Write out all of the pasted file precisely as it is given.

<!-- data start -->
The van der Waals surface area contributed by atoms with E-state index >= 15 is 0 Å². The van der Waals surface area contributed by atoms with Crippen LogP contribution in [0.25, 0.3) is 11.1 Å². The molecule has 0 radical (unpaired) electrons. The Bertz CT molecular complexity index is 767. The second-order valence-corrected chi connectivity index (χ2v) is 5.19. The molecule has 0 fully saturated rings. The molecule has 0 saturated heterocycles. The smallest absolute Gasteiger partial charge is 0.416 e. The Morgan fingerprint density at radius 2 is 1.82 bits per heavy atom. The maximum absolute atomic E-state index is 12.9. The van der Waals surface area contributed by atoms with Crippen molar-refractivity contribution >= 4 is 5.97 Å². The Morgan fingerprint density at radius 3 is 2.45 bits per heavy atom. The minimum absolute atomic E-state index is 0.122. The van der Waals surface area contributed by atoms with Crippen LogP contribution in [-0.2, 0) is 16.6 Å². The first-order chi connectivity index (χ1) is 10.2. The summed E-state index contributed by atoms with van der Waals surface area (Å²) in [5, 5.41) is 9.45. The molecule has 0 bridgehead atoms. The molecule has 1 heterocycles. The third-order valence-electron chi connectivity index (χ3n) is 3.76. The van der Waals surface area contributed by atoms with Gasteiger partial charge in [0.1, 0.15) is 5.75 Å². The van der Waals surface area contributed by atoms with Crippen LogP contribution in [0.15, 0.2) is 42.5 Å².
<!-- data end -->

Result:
The van der Waals surface area contributed by atoms with E-state index >= 15 is 0 Å². The van der Waals surface area contributed by atoms with Crippen LogP contribution in [0.25, 0.3) is 11.1 Å². The molecule has 0 radical (unpaired) electrons. The Bertz CT molecular complexity index is 767. The second-order valence-corrected chi connectivity index (χ2v) is 5.19. The molecule has 0 fully saturated rings. The molecule has 0 saturated heterocycles. The smallest absolute Gasteiger partial charge is 0.416 e. The Morgan fingerprint density at radius 2 is 1.82 bits per heavy atom. The maximum absolute atomic E-state index is 12.9. The van der Waals surface area contributed by atoms with Crippen molar-refractivity contribution >= 4 is 5.97 Å². The Morgan fingerprint density at radius 3 is 2.45 bits per heavy atom. The minimum absolute atomic E-state index is 0.122. The van der Waals surface area contributed by atoms with Crippen LogP contribution in [-0.2, 0) is 16.6 Å². The first-order chi connectivity index (χ1) is 10.2. The summed E-state index contributed by atoms with van der Waals surface area (Å²) in [5, 5.41) is 9.45. The molecule has 0 bridgehead atoms. The molecule has 1 heterocycles. The third-order valence-electron chi connectivity index (χ3n) is 3.76. The van der Waals surface area contributed by atoms with Gasteiger partial charge in [0.1, 0.15) is 5.75 Å². The van der Waals surface area contributed by atoms with Crippen LogP contribution in [0.15, 0.2) is 42.5 Å².